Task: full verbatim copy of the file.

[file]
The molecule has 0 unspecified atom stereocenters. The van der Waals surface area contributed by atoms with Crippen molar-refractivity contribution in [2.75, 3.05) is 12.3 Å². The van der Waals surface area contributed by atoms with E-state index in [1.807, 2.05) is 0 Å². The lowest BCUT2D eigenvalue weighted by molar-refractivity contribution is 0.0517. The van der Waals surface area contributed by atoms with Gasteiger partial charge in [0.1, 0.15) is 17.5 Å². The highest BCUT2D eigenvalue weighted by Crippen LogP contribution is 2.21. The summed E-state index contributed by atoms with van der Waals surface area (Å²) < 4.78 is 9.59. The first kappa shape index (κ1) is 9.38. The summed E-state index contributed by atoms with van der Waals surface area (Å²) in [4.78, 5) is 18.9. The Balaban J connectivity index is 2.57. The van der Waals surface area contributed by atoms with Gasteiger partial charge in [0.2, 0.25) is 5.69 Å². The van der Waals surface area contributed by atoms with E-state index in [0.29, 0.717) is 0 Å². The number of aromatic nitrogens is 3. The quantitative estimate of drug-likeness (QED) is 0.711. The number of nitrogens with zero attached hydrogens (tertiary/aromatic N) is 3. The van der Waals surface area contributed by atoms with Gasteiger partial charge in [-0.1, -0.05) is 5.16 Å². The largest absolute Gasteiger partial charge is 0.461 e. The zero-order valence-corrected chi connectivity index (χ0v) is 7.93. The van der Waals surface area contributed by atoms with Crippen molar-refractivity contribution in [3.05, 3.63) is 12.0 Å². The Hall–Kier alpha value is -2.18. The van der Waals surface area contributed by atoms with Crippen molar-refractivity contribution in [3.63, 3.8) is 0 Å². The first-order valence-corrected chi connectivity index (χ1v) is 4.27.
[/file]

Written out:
The molecule has 0 unspecified atom stereocenters. The van der Waals surface area contributed by atoms with Crippen molar-refractivity contribution in [2.75, 3.05) is 12.3 Å². The van der Waals surface area contributed by atoms with E-state index in [1.807, 2.05) is 0 Å². The lowest BCUT2D eigenvalue weighted by molar-refractivity contribution is 0.0517. The van der Waals surface area contributed by atoms with Gasteiger partial charge in [0.1, 0.15) is 17.5 Å². The highest BCUT2D eigenvalue weighted by Crippen LogP contribution is 2.21. The summed E-state index contributed by atoms with van der Waals surface area (Å²) < 4.78 is 9.59. The first kappa shape index (κ1) is 9.38. The summed E-state index contributed by atoms with van der Waals surface area (Å²) in [4.78, 5) is 18.9. The Balaban J connectivity index is 2.57. The van der Waals surface area contributed by atoms with Gasteiger partial charge in [0.2, 0.25) is 5.69 Å². The van der Waals surface area contributed by atoms with E-state index in [0.29, 0.717) is 0 Å². The number of aromatic nitrogens is 3. The quantitative estimate of drug-likeness (QED) is 0.711. The number of nitrogens with zero attached hydrogens (tertiary/aromatic N) is 3. The van der Waals surface area contributed by atoms with Gasteiger partial charge in [-0.1, -0.05) is 5.16 Å². The largest absolute Gasteiger partial charge is 0.461 e. The zero-order valence-corrected chi connectivity index (χ0v) is 7.93. The van der Waals surface area contributed by atoms with Crippen molar-refractivity contribution in [3.05, 3.63) is 12.0 Å². The Hall–Kier alpha value is -2.18. The van der Waals surface area contributed by atoms with Crippen molar-refractivity contribution in [3.63, 3.8) is 0 Å². The first-order valence-corrected chi connectivity index (χ1v) is 4.27.